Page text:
Spokesperson:  I have to say that efforts are continuing on that process.  That's all I can say.

Question:  Is it on the letter thing, is it a legitimate question, to know if the Board of Auditors got a letter from North Korea...?

Spokesperson:  That, I cannot find out for you.  The Board of Auditors, as you know, is an independent body.  I don't know whether they got a letter.  I will try to find out, but I don't know whether I can.

Question:  And remember the old request of having them actually come at some point?  Either the Board of Auditors or the... can we get them in here now that everything's cooling down?

Spokesperson:  Well, they keep on saying the same thing.  While an investigation is under way they will not comment.  This is all I am getting at this point.

            But wasn't this a priority? Wasn't UN reform? The GAP letter in part states:

October 3, 2007

Ban Ki-Moon, Secretary General

The United Nations, New York, New York

Dear Mr. Secretary General:

...When the Secretary-General issued the bulletin entitled "Protection against retaliation for reporting misconduct and for cooperating with duly authorized audits or investigations" (SGB/2005/21) on December 19, 2005, GAP publicly praised the United Nations for applying best practices in whistleblower protection.  However, since that time, serious concerns have arisen regarding the effective implementation of the policy.

We were deeply dismayed to learn of the treatment of Artjon Shkurtaj, a whistleblower who was retaliated against by UNDP management after disclosing misconduct in the UN office in North Korea. The Washington Post ("Reprisal Indicated in a U.N. Program, August 21, 2007)" reported that the UN Development Programme refused a request from the UN Ethics Office to submit to an investigation of Mr. Shkurtaj's disclosures. 

Instead, Kemal Dervis, Administrator of UNDP, announced that he would name candidates for an ad hoc panel to investigate the matter, effectively asserting that UNDP will define its own separate ethical standard. At GAP, we are surprised and troubled to learn that UN Programmes apparently can opt out of the whistleblower protection policy and reject Ethics Office findings. 

This ad hoc decision-making comes, unfortunately, as no surprise to those who have watched the reform process at the United Nations closely.  In their wisdom, the members of the Redesign Panel on the United Nations System of Administration of Justice anticipated the "confusion" that would surround the scope of the rulings of the Ethics Office and, calling its functions "[A]n essential component of the reform of the Organization," urged the Secretary General to clarify its jurisdiction more than a year ago.... The "UN Delivering as One" initiative cannot be achieved with each unit applying a different set of ethical standards, nor can "One UN" be implemented at the country level if led by a UNDP that insists on its own institutional autonomy in the face of General Assembly resolutions.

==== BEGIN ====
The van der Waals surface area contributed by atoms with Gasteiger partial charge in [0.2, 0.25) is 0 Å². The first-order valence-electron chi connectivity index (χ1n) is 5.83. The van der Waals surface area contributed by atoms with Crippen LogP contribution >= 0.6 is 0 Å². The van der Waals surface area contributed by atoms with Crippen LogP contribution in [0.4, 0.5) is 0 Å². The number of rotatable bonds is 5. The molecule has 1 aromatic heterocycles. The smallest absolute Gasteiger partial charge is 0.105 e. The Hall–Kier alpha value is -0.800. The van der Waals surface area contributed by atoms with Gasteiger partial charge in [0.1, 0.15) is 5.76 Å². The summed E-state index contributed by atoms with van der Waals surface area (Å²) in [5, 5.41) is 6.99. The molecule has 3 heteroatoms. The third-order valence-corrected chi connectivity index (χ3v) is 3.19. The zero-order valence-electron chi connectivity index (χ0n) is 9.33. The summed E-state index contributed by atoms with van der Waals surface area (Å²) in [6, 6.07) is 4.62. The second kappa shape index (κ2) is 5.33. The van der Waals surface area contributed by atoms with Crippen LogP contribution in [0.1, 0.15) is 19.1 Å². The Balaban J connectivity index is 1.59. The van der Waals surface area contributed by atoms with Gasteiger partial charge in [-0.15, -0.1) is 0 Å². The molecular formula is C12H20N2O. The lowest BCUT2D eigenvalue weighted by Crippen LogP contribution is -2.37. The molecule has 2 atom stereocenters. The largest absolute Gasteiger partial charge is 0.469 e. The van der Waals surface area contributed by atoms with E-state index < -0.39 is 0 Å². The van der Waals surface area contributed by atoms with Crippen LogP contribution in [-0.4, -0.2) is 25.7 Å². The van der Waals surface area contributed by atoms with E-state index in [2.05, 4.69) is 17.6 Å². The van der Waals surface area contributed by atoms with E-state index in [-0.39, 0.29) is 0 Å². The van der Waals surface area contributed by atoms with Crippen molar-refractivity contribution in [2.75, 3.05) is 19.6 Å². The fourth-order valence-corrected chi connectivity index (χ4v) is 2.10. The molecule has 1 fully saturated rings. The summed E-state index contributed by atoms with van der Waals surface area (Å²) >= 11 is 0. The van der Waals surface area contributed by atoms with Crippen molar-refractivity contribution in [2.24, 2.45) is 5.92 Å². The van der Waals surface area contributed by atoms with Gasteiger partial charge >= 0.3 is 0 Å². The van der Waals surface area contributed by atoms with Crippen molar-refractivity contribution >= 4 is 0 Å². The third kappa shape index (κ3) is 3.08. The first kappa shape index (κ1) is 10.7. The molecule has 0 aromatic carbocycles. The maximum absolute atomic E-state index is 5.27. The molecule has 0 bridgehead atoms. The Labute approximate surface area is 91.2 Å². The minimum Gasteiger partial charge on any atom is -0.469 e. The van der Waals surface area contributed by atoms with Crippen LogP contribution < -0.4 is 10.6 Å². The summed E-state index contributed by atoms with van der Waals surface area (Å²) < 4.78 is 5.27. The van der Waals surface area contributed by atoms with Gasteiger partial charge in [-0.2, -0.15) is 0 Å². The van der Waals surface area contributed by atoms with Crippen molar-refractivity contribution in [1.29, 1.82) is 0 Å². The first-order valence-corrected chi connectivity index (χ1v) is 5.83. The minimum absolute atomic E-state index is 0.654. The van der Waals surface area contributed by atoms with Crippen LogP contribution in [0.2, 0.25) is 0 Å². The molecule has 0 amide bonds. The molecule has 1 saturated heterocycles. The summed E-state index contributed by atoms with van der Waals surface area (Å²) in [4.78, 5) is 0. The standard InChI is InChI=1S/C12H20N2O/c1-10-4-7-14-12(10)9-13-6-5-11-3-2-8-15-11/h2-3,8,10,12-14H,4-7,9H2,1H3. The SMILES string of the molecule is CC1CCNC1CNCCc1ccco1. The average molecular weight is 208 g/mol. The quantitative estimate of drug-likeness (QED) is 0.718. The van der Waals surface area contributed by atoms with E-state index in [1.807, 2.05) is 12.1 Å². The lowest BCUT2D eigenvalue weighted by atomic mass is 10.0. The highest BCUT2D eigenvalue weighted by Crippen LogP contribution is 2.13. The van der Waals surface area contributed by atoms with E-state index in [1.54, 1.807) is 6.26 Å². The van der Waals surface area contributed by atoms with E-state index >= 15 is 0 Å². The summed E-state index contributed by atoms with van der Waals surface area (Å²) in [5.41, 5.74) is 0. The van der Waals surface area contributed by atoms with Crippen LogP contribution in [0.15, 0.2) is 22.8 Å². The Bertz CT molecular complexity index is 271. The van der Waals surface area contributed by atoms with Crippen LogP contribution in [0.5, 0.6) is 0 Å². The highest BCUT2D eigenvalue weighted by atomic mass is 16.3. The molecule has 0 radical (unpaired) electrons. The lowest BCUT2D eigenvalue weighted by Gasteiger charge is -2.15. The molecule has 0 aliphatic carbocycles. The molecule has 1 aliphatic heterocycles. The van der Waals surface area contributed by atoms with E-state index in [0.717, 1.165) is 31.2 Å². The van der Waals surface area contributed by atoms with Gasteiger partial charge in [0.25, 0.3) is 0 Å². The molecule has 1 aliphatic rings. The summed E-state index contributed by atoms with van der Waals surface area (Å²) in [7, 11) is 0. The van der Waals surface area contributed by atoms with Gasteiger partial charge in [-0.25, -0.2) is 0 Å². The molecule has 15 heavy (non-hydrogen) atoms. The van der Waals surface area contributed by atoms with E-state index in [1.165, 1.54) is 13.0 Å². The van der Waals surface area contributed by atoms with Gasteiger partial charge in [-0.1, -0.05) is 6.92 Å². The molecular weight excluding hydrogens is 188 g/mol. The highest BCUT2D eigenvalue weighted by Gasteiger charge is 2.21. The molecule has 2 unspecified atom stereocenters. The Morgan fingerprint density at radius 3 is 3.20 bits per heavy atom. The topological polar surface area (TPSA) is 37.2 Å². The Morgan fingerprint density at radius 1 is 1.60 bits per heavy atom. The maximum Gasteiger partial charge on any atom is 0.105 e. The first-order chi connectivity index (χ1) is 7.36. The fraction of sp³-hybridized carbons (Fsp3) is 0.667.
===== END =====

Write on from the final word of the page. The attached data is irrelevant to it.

To remove all controversy and place the United Nations firmly on the road to reform, we appeal to you, Mr. Secretary General, to invoke your authority to oblige the United Nations system to abide by a single code of ethics and to address immediately the plight of those staff members who sought to protect the mission of the United Nations and instead exposed themselves to injustice and retaliation at the hands of unscrupulous actors.

  * * *

Again, because a number of Inner City Press' UN sources go out of their way to express commitment to serving the poor, and while it should be unnecessary, Inner City Press is compelled to conclude this installment in a necessarily-ongoing series by saluting the stated goals of the UN agencies and many of their staff. Keep those cards, letters and emails coming, and phone calls too, we apologize for any phone tag, but please continue trying, and keep the information flowing.